Milk leaves the udder at a temperature of about 37C.  Fresh milk from a healthy cow is practically free from bacteria, but must be protected against infection as soon as it leaves the udder.  Micro-organisms capable of spoiling the milk are everywhere - on the udder, on the milker's hands, on air-borne dust particles and water droplets, on straw and chaff, on the cow's hair and in the soil.  Milk contaminated in this way must be filtered.

Careful attention must be paid to hygiene in order to produce milk of high bacteriological quality.  However, despite all precautions, it is impossible to completely exclude bacteria from milk.  Milk is in fact an excellent growth medium for bacteria - it contains all the nutrients they need.  So as soon as bacteria get into milk they start to multiply.  On the other hand, the milk leaving the teats contains certain original bactericides which protect the milk against the action of micro-organisms during the initial period. It also takes some time for infecting micro-organisms to adapt to the new medium before they can begin to grow.

Unless the milk is chilled it will be quickly spoiled by micro-organisms, which thrive and multiply most vigorously at temperatures around 37oC.  Milk should therefore be chilled quickly to about 4oC immediately after it leaves the cow.  At this temperature the level of activity of micro-organisms is very low.  But the bacteria will start to multiply again if the temperature is allowed to rise during storage. It is therefore important to keep the milk well chilled.

Under certain circumstances, e.g. when water and/or electricity is not available on the farm or when the quantity of milk is too small to justify the investment needed on the farm, co-operative milk collecting centres should be established.

3. Farm cooling equipment

Spray or immersion coolers are used on farms which deliver milk to the dairy in cans.  In the spray cooler, circulating chilled water is sprayed on the outsides of the cans to keep the milk cool.  The immersion cooler consists of a coil which is lowered into the can.  Chilled water is circulated through the coil to keep the milk at the required temperature.

Where milking machines are used, the milk is collected in special farm tanks. These come in a variety of sizes with built-in cooling equipment designed to guarantee chilling to a specified temperature within a specified time.  These tanks are also often equipped for automatic cleaning to ensure a uniformly high standard of hygiene.

On very large farms, and in collecting centres where large volumes of milk (more than 5 000 litres) must be chilled quickly from 37oC to 4oC, the cooling equipment in the bulk tanks is inadequate.  In these cases the tank is mainly used to maintain the required storage temperature; a major part of the cooling is carried out in in-line heat exchangers in the delivery pipeline.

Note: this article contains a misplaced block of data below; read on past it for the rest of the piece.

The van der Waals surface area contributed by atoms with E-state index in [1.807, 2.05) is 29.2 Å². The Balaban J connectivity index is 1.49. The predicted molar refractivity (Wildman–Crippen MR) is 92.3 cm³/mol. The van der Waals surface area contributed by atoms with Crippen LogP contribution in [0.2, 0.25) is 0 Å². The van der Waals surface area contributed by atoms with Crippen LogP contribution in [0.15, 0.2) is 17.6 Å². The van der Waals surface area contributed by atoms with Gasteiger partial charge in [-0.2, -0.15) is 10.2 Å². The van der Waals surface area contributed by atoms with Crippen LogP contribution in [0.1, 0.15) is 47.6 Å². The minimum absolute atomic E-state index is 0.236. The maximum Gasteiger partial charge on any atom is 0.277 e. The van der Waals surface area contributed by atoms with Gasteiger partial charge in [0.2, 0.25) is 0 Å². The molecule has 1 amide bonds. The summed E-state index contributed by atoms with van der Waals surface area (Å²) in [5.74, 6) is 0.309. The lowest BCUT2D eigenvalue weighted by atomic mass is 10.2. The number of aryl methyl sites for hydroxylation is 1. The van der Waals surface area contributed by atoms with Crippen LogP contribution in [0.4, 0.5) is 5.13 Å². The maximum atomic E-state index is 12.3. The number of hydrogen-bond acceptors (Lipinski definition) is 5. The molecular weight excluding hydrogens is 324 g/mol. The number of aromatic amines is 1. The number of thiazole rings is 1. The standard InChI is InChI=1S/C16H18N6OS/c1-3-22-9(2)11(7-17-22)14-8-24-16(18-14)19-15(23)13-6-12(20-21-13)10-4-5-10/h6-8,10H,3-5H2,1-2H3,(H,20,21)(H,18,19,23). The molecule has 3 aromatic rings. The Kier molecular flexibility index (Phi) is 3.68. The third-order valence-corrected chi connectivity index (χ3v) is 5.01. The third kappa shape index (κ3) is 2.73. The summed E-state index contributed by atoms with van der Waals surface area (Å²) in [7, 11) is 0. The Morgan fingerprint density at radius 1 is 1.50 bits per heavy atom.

4. Frequency of delivery to the dairy

In former times milk was delivered to the dairy twice a day, morning and evening.  In those days the dairy was close to the farm.  But as dairies became larger and fewer, their catchment areas grew wider and the average distance from farm to dairy increased.  This meant longer intervals between collections.  Collection on alternate days is now common practice, and collection every three or even four days is not entirely unknown.

Milk should preferably be handled in a closed system to minimise the risk of infection. It must be chilled quickly to 4oC as soon as it is produced and then kept at that temperature until processed.  All equipment coming into contact with milk must be cleaned and disinfected.

Quality problems may arise if the intervals between collections are too long.  Certain types of micro-organisms, known as psychrotrophic, can grow and reproduce below +7oC.  They occur mainly in soil and water, so it is important that water used for cleaning is of high bacteriological quality.  After an acclimatisation period of 48-72 hours, growth goes into an intense logarithmic phase. This results in breakdown of both fat and protein, giving the milk off-flavours that may jeopardise the quality of products made from it.  This phenomenon must be allowed for in planning of collection schedules. If long intervals cannot be avoided, it is advisable to chill the milk to 2-3oC.

5. Milk transportation to the dairy

The tanker driver who comes to the farm or the co-operative milk collecting centre to pick up the milk, should take a representative sample and preserve it properly it to maintain the same properties from the time it was taken, until it is received at the dairy. The same principle applies to the collected milk, which should be transported in an insulated tank capable of maintaining a temperature between 4ºC and 9ºC.